Traditions Kept and Broken During Monday’s Haverhill Inauguration in City Hall; Trahan to Swear In Mayor

Mayor James J. Fiorentini outlines his master plan for Haverhill during his 2018 inauguration ceremony. Councilor Melinda E. Barrett is at left while Lt. Gov. Karyn Polito is at right. (WHAV News file photograph.)

Mayor James J. Fiorentini will be sworn in by Congresswoman Lori Trahan for his unprecedented ninth term, and the City Council could well have its first woman president during Monday morning’s inaugural ceremonies in Haverhill City Hall.

It will actually be Fiorentini’s 13th time being sworn in during the ceremonies in the auditorium which technically take place during a pomp- and circumstance-filled City Council meeting. Fiorentini was sworn in four times as a city councilor following his election to that body in 1995 and then took his first oath as mayor in 2004. U.S. Sen. Ed Markey is expected to introduce Trahan.

City Councilor Melinda E. Barrett. (WHAV News file photograph.)

More than one tradition is expected to be broken when the City Council elects its president. Councilors typically—but not always—elect the highest vote recipient as its president. However, Councilor Melinda E. Barrett is widely expected to be elected by her colleagues—skipping over Councilor Joseph J. Bevilacqua who received 665 more votes. The second highest vote-getter, current City Council President John A. Michitson, told WHAV in November he is “stepping aside” to “focus on the key issues that have not been addressed enough.”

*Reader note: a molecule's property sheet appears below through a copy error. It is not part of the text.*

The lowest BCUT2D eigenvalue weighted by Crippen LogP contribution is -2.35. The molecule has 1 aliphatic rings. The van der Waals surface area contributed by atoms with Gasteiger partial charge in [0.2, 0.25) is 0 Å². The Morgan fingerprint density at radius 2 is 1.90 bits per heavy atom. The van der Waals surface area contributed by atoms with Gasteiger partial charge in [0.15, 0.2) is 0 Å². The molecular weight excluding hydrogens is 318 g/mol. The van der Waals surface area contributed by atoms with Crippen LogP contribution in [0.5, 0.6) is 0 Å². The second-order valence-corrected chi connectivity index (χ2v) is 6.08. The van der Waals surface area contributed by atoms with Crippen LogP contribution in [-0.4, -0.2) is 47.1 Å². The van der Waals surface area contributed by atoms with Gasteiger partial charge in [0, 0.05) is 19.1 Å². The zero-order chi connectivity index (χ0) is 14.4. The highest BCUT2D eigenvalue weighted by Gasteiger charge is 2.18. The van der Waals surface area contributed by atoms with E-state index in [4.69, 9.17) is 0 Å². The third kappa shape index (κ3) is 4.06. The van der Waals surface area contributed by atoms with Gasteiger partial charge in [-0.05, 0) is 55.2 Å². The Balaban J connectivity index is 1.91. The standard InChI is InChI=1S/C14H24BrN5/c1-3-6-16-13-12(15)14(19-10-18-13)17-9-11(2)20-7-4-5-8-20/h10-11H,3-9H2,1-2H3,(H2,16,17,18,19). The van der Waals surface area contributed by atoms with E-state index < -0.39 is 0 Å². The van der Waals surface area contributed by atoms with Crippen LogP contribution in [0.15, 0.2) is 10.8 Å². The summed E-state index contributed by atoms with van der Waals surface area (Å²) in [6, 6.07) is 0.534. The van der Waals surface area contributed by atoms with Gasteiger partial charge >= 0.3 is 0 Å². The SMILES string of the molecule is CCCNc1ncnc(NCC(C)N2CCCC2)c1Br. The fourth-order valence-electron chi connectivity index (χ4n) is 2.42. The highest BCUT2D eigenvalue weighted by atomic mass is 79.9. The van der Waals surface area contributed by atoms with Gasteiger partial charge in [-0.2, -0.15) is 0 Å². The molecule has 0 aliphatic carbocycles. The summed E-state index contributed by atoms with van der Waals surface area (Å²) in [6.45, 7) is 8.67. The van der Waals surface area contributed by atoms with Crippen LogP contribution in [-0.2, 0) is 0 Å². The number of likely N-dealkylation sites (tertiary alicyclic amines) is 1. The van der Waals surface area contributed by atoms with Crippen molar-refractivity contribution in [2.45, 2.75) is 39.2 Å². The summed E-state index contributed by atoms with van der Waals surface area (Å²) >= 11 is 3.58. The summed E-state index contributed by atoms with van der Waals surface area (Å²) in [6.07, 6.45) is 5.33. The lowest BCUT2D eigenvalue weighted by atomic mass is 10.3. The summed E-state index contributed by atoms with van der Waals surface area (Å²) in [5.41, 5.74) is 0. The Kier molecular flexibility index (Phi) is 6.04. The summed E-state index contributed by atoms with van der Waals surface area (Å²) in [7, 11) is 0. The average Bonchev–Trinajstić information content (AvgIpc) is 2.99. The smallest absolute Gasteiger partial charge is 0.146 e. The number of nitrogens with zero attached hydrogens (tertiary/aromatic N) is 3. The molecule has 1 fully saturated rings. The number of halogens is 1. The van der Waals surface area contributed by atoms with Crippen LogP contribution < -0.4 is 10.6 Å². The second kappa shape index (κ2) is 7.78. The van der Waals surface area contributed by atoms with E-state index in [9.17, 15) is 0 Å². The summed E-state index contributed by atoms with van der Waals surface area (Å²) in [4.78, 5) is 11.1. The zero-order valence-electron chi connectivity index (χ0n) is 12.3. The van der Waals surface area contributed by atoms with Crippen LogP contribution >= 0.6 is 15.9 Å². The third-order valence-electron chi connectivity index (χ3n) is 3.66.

The tradition of electing the top vote recipient as president did not begin with the inauguration of the city’s current charter in 1968, but rather two years later when George L. Winfield Jr. was sworn in as Haverhill’s first black Council president. He was the top vote recipient in the 1969 election and kept the title after his 1971 re-election.

Councilor Colin F. LePage is expected to be elected vice president. All other councilors to be sworn in are Thomas J. Sullivan, Timothy J. Jordan, Michael S. McGonagle, Mary Ellen Daly O’Brien and William J. Macek.

School Committeewoman Toni Sapienza-Donais takes her first oath of office. She will be joined by School Committee members Gail M. Sullivan and Scott W. Wood Jr. The other three members School Committee members were not up for re-election—the only elected city body to have staggered terms.

Most other traditions date back to the inauguration of James F. Waldron, the city’s first mayor under the current charter—known as Plan A.

Fiorentini’s inauguration speech is expected to highlight the city’s proposed new master plan. His office released an excerpt of his speech that reads, “Today, once again, we are on the threshold of a new roaring 20s…Once again our downtown is booming with dozens of stylish restaurants, and we are seeing incredible new investments in places like Haverhill Heights, Harbor Place and maybe a Stuart Weitzman museum and cultural center.”

The ceremony begins at 10 a.m., Monday.

Mayors of Haverhill (under Plan A Charter)

1968 James F. Waldron
1970 James F. Waldron
1972 George K. Katsaros
1974 George K. Katsaros
1976 Lewis C. Burton
1978 George K. Katsaros
1980 Thomas S. Vathally
1982 William H. Ryan
1984 William H. Ryan
1986 William H. Ryan
1988 Theodore A. Pelosi Jr.
1990 Theodore A. Pelosi Jr.
1992 Theodore A. Pelosi Jr.
1994 James A. Rurak
1996 James A. Rurak
1998 James A. Rurak
2000 James A. Rurak
2002 John J. Guerin Jr.
2004 James J. Fiorentini
2006 James J. Fiorentini
2008 James J. Fiorentini
2010 James J. Fiorentini
2012 James J. Fiorentini
2014 James J. Fiorentini
2016 James J. Fiorentini
2018 James J. Fiorentini
2020 James J. Fiorentini

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